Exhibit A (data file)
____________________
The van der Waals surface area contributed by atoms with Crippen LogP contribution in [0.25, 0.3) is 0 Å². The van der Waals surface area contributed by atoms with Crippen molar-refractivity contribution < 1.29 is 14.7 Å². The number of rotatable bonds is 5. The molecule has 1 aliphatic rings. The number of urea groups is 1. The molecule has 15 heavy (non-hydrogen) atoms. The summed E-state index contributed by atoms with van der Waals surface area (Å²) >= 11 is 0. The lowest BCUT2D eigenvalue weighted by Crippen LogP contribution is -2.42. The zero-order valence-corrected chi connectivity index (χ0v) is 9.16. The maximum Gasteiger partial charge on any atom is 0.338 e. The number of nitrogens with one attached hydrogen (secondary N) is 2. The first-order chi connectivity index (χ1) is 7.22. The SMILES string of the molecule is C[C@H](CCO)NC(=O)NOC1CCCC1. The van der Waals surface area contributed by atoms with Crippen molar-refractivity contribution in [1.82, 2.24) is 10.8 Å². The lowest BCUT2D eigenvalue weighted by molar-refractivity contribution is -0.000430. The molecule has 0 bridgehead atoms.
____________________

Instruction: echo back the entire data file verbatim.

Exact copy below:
The van der Waals surface area contributed by atoms with Crippen LogP contribution in [0.25, 0.3) is 0 Å². The van der Waals surface area contributed by atoms with Crippen molar-refractivity contribution < 1.29 is 14.7 Å². The number of rotatable bonds is 5. The molecule has 1 aliphatic rings. The number of urea groups is 1. The molecule has 15 heavy (non-hydrogen) atoms. The summed E-state index contributed by atoms with van der Waals surface area (Å²) >= 11 is 0. The lowest BCUT2D eigenvalue weighted by Crippen LogP contribution is -2.42. The zero-order valence-corrected chi connectivity index (χ0v) is 9.16. The maximum Gasteiger partial charge on any atom is 0.338 e. The number of nitrogens with one attached hydrogen (secondary N) is 2. The first-order chi connectivity index (χ1) is 7.22. The SMILES string of the molecule is C[C@H](CCO)NC(=O)NOC1CCCC1. The van der Waals surface area contributed by atoms with Crippen molar-refractivity contribution in [1.82, 2.24) is 10.8 Å². The lowest BCUT2D eigenvalue weighted by molar-refractivity contribution is -0.000430. The molecule has 0 bridgehead atoms.